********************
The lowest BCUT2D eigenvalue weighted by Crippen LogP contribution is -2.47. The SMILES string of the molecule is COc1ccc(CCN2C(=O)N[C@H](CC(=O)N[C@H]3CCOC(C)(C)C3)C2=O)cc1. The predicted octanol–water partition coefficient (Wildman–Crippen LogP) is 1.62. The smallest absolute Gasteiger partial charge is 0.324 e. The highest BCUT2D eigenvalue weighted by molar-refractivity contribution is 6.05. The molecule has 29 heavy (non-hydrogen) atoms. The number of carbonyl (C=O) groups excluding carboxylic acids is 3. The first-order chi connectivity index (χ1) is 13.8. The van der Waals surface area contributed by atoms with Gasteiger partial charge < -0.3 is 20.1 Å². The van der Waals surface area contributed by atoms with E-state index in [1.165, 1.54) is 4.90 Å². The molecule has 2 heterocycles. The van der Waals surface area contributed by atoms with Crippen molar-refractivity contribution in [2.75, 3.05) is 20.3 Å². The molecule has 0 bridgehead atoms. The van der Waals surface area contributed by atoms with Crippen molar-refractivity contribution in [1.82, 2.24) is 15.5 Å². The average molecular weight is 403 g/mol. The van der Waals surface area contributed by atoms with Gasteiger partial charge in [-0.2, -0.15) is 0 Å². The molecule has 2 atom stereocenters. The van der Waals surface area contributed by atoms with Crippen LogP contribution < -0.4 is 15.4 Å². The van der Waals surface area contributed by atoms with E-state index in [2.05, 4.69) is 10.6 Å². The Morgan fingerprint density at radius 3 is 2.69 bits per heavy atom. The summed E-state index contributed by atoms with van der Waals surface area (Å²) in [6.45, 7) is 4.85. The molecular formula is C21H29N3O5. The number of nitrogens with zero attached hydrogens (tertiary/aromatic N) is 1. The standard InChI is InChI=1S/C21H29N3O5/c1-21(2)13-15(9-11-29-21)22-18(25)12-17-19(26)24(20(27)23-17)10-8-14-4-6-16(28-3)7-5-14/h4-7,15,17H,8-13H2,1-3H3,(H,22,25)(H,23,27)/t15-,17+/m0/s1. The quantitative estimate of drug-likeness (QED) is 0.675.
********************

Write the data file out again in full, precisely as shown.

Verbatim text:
The lowest BCUT2D eigenvalue weighted by Crippen LogP contribution is -2.47. The SMILES string of the molecule is COc1ccc(CCN2C(=O)N[C@H](CC(=O)N[C@H]3CCOC(C)(C)C3)C2=O)cc1. The predicted octanol–water partition coefficient (Wildman–Crippen LogP) is 1.62. The smallest absolute Gasteiger partial charge is 0.324 e. The highest BCUT2D eigenvalue weighted by molar-refractivity contribution is 6.05. The molecule has 29 heavy (non-hydrogen) atoms. The number of carbonyl (C=O) groups excluding carboxylic acids is 3. The first-order chi connectivity index (χ1) is 13.8. The van der Waals surface area contributed by atoms with Gasteiger partial charge < -0.3 is 20.1 Å². The van der Waals surface area contributed by atoms with E-state index in [1.165, 1.54) is 4.90 Å². The molecule has 2 heterocycles. The van der Waals surface area contributed by atoms with Crippen molar-refractivity contribution in [2.75, 3.05) is 20.3 Å². The molecule has 0 bridgehead atoms. The van der Waals surface area contributed by atoms with Crippen molar-refractivity contribution in [1.82, 2.24) is 15.5 Å². The average molecular weight is 403 g/mol. The van der Waals surface area contributed by atoms with Gasteiger partial charge in [-0.2, -0.15) is 0 Å². The molecule has 2 atom stereocenters. The van der Waals surface area contributed by atoms with Crippen LogP contribution < -0.4 is 15.4 Å². The van der Waals surface area contributed by atoms with E-state index in [2.05, 4.69) is 10.6 Å². The Morgan fingerprint density at radius 3 is 2.69 bits per heavy atom. The summed E-state index contributed by atoms with van der Waals surface area (Å²) in [6.45, 7) is 4.85. The molecular formula is C21H29N3O5. The number of nitrogens with zero attached hydrogens (tertiary/aromatic N) is 1. The standard InChI is InChI=1S/C21H29N3O5/c1-21(2)13-15(9-11-29-21)22-18(25)12-17-19(26)24(20(27)23-17)10-8-14-4-6-16(28-3)7-5-14/h4-7,15,17H,8-13H2,1-3H3,(H,22,25)(H,23,27)/t15-,17+/m0/s1. The quantitative estimate of drug-likeness (QED) is 0.675.